Naturally abundant high-performance rechargeable aluminum/iodine batteries based on conversion reaction chemistry

Publication Type:
Journal Article
Journal of Materials Chemistry A, 2018, 6 (21), pp. 9984 - 9996
Issue Date:
Filename Description Size
c8ta00675j.pdfPublished Version2.05 MB
Adobe PDF
Full metadata record
© 2018 The Royal Society of Chemistry. Rechargeable multivalent ion (Al3+, Mg2+ and Zn2+) batteries provide a viable alternative to lithium ion batteries because of the supply risk of lithium resources and safety concern. In this study, rechargeable metal-iodine batteries, particularly aluminum/iodine batteries, were fabricated with novel active carbon cloth/polyvinylpyrrolidone (ACC/PVPI) composite cathodes prepared via a facile solution-adsorption method combined with freeze-drying. The use of active carbon cloth (ACC) endows the composites superior electronic conductivity, and significantly decreases the weight of the electrode due to its function as a current collector. Hydrogen bonding interaction between PVP and iodine in PVPI guarantees the depression of the shuttle effect of polyiodide, thus lengthening the cycle life. The density functional theory (DFT) analysis shows that such shuttle depression occurs due to the hydrogen-bonded iodine species, and the relatively large formation energy hints at higher conversion reaction efficiency of Al ion batteries. These characteristics make the composites an ideal electrode in various metal ion batteries. To be specific, the Al/I2 battery with a distinct working potential window achieves a high capacity of 180.1 mA h g-1 at 0.2C and can remain stable after 500 cycles with a stable capacity of 127 mA h g-1 at 0.6C. Moreover, at higher current density of 1C, the battery delivers a capacity of 102.7 mA h g-1 for up to 1050 cycles. These above-mentioned characteristics of metal-iodine (Li, Mg and Al/I2) batteries, related electrochemical performance measurements and theoretical modeling analysis show that the rechargeable iodine-based batteries provide a promising direction in designing high-performance energy storage/transfer systems.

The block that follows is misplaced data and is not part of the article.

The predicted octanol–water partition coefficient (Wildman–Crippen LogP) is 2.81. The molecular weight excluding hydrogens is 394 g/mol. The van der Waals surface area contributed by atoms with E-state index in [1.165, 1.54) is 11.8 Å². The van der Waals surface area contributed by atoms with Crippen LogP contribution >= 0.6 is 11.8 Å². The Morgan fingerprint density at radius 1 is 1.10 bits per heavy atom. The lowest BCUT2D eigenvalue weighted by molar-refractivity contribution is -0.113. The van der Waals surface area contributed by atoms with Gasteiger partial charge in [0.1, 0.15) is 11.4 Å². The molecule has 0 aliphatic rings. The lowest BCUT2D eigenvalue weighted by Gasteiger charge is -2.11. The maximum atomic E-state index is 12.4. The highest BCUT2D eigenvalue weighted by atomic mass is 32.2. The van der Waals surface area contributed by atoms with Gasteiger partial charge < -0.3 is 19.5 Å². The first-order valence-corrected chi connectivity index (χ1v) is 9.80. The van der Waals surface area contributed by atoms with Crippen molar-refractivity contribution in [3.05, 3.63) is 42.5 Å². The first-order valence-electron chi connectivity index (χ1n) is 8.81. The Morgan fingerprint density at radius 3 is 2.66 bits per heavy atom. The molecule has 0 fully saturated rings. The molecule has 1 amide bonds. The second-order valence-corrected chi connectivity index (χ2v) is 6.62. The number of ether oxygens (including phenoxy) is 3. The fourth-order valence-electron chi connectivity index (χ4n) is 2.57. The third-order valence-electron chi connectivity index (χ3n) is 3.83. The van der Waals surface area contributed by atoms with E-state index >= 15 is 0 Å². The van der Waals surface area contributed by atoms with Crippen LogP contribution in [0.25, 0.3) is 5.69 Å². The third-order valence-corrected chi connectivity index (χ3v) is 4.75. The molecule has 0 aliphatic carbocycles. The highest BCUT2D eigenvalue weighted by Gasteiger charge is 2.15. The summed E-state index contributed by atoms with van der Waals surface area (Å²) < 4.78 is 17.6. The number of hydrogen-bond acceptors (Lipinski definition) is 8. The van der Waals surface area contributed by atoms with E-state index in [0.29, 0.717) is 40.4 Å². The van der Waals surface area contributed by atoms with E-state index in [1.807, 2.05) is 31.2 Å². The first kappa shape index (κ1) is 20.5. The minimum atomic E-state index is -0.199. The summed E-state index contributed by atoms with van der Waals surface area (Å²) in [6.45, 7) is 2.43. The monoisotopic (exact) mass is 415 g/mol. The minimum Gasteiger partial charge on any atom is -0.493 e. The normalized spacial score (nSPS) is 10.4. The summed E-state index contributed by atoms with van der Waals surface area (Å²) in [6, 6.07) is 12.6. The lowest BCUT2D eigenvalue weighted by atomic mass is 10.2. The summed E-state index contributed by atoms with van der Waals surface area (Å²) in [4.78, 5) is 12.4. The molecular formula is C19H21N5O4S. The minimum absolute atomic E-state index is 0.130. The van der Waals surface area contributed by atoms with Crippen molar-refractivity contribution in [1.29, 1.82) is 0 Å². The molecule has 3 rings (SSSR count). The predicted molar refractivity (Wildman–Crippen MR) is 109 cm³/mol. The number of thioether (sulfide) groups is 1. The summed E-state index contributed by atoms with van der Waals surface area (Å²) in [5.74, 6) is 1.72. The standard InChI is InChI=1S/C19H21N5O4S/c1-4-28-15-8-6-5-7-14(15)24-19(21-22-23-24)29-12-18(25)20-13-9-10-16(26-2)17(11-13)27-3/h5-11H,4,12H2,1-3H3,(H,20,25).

Please use this identifier to cite or link to this item: